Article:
Human-related Impacts to Manatees
Manatee Entanglement/Ingestion Impacts – Keep fishing line and other debris out of the waterways!
Humans, for whatever reason and for many years, have either accidentally dropped, intentionally discarded or gleefully thrown items into water. Accidentally or intentionally introduced into rivers, bays or oceans, human-generated trash becomes marine debris, which can be a big problem for aquatic wildlife and habitats. Entanglement in and ingestion of marine debris by marine life can be fatal, and manatees are no exception.
- For example, discarded plastic packing straps or even bicycle tires can encircle an animal’s body and, if not removed from the animal, will imbed into flesh as the animal grows.
- Shredding fishing line from reels when returning to the marina or throwing a “bird’s nest” of snarled fishing line overboard not only creates problems for wildlife that swim into this mess, it may even impact other boaters (prop damage), divers and others recreating on or in the water who may also get entangled in the line.
- Some manatees unintentionally wrap their flippers with fishing line and lines from anchors or crab trap buoys. Manatees seem to be intrigued with items in their environment and often explore these items with their flippers or mouths. Their sense of touch or innate curiosity often gets manatees into trouble when the exploration leads to swallowing the object or when the animal is unable to remove the entangled item. The loss of a flipper or flippers is possible if the entangled animal is not discovered in time. Experienced rescuers are often able to remove the entanglement and either release the animal or send it to a rehabilitation facility to recover.
- Monofilament fishing line and other plastics (bags, deflated balloons, etc.) can drift into seagrass beds or snag onto floating vegetation—a sure path to a slow death if a manatee ingests any of these items and is not able to pass it through its digestive system (manatee intestines are over 100 feet long!). During necropsies, monofilament fishing line is the most common foreign object discovered in manatee digestive systems.
According to researchers, in over 6,500 manatee necropsy reports from a 20-year dataset (1993 to 2012), over 11% of the animals that died either ingested or showed evidence of entanglement in marine debris (or both). (Reinert, et al. 2017)
Rehabilitated manatees that survive these entanglements often develop scar tissue at the site where the entanglement occurred. Like scars received from boat propellers, these entanglement scars aid researchers in identifying individual animals as some manatees become entangled in similar ways more than once. Researchers think that the scarring and mutilations make the animal more susceptible to snagging items, which increases their chances for future entanglements.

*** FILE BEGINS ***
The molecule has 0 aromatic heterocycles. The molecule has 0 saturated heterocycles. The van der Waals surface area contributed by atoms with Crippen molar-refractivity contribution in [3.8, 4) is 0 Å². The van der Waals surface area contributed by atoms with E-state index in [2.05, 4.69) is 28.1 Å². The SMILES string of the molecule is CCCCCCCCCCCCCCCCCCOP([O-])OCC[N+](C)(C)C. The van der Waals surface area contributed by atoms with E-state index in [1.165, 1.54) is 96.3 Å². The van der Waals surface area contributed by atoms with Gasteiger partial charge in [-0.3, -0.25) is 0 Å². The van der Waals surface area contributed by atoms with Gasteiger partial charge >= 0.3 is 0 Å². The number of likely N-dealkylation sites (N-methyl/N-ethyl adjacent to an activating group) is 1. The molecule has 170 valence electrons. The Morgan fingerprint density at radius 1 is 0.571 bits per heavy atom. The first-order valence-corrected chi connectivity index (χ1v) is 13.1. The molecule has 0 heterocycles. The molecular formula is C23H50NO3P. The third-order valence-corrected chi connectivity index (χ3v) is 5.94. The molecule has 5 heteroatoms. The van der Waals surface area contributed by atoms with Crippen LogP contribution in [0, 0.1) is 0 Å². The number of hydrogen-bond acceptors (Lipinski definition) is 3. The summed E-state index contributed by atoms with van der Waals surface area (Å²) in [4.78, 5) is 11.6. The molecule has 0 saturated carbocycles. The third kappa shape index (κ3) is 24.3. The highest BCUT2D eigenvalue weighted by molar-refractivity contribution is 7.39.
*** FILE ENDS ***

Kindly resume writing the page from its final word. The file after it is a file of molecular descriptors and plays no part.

How to identify a Crab Trap Buoy from a Manatee Research Tag:
People sometimes confuse crab trap buoys and research tags. Please look closely at these images or on the research link to learn how to identify the differences. The crab trap buoy is a small, usually round, Styrofoam float that has a line attached to a crab trap. The braided polyethylene line will show knots and the buoy will have numbers pressed into the float. While a manatee will still be able to travel with the entangled crab trap, the weight of the crab trap can cause self-amputation of a manatee’s flipper(s) if it is not removed. Contact FWC via the Wildlife Alert Hotline if you see movement of a small buoy and a manatee nearby.
The research tag has a small rigid antenna that protrudes out of the top of a floating housing unit that contains a GPS unit, and satellite and radio transmitters. The multi-colored tag is attached to a flexible tether that is then attached to a belt secured around the manatee’s tail (peduncle). The tether is built with safety features, called weak links, which will break if the tag gets stuck during the animal’s travels. The animal is able to move freely without the tag unit affecting its behavior. Researchers are interested in manatee behavior and encourage you to call the Wildlife Alert Hotline with information about any tagged manatees you see: Manatee Radiotelemetry and Tracking.
Note: Please do not touch or attempt to remove the crab trap or the research tag. Take a picture, if possible, and contact FWC with information about your sighting and the location of the animal.
You can help
Whenever you are out on the water or near any of Florida’s waterbodies:
- Secure items on your vessel or in your recreation area that may blow into the water.
- Bring a container with a lid to store plastic bags or used fishing line (e.g., tennis ball canister or coffee can).
- Collect any plastic items or fishing line you see.
- If you see an entangled manatee or one that may be towing a small buoy, please contact FWC via the Wildlife Alert Hotline 1-888-404-3922.
Most plastic can be recycled. Fishing line can be recycled, too. Look for the large white PVC tubes to put your fishing line in and take other plastic items home to your recycle bins or to community collection centers. Recycled fishing line is made into tackle boxes and fish habitat structures
Thank you for protecting Florida’s fish and wildlife resources. And remember, Stash the Trash!
Links for References and Information:
Entanglement in and Ingestion of Fishing Gear and other Marine Debris by Florida Manatees, 1993-2012, “Manatee Interactions with Marine Debris” Thomas R. Reinert, Ann C. Spellman, Brandon L. Bassett, 2017